June 3, 2020 — Engaging history and culture is not just about reflection and understanding but about action. The change that we want to make depends upon acknowledging oppression, negotiating the contradictions between cherished ideals and the reality of inequality and injustice, and confronting culpability. Creating a better future also means recognizing the leadership and hard-won achievements of those who came before us.
Restoring histories that have been suppressed and engaging in difficult dialogues help us become proximate to each other—even as we recognize differences—and change the narrative that enforces inequality.
Stemming the erosion of civil society and building it anew is a responsibility we all bear.
These are what the humanities do.
As our nation, state, and local communities confront the deep legacies of slavery and social injustice, the Rhode Island Council for the Humanities staff and board are committed to do our part to enhance civic engagement and provide tools for creating systems of equity that honor and support our diverse cultures. It has been our mission for nearly 50 years to seed, support, and strengthen the public humanities by and for ALL Rhode Islanders. We are dedicated to continuing this work, to being allies through our partnerships, and to amplifying underrepresented voices in our communities.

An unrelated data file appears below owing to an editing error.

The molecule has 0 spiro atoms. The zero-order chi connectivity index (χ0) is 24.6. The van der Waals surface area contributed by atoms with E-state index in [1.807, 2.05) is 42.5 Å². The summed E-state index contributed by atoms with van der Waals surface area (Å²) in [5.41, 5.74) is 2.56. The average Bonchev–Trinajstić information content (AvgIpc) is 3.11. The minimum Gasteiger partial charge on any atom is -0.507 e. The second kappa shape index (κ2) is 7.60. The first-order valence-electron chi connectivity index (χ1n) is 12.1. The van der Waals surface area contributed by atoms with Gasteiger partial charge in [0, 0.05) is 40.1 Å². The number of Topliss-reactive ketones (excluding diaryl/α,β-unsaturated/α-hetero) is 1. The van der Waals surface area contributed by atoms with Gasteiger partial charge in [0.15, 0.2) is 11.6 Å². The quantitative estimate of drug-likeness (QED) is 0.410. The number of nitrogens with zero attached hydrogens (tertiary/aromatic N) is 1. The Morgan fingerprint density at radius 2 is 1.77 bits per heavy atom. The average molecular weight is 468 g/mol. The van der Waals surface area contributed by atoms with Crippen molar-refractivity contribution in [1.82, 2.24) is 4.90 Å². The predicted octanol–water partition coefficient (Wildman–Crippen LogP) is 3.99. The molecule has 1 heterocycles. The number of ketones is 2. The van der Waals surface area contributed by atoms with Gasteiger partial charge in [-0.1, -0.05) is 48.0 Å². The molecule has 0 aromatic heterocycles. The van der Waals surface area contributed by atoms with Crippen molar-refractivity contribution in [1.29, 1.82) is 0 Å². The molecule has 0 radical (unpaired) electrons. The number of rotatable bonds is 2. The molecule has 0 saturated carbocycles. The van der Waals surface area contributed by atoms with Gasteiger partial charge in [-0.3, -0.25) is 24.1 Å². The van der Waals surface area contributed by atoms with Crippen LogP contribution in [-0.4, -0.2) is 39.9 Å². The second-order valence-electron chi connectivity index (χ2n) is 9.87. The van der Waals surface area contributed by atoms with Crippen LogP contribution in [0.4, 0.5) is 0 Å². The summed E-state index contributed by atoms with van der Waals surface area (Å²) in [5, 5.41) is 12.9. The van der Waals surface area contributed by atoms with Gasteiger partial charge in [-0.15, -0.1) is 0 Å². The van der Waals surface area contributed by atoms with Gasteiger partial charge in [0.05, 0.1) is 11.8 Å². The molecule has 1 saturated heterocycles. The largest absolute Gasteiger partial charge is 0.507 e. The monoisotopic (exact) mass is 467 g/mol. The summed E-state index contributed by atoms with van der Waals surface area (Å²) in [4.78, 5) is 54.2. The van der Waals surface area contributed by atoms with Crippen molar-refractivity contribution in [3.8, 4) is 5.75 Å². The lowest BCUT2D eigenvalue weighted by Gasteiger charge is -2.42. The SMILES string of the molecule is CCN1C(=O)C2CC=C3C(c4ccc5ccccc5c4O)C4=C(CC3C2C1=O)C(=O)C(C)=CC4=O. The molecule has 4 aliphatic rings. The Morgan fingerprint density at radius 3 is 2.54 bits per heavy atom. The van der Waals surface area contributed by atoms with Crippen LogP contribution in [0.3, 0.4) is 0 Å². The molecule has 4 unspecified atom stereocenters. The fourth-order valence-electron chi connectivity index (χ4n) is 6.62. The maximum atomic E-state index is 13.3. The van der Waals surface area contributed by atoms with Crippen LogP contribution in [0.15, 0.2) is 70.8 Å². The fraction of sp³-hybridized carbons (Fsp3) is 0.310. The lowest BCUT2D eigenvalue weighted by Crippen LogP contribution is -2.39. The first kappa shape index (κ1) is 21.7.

Elizabeth Francis, PhD
and the Rhode Island Council for the Humanities Team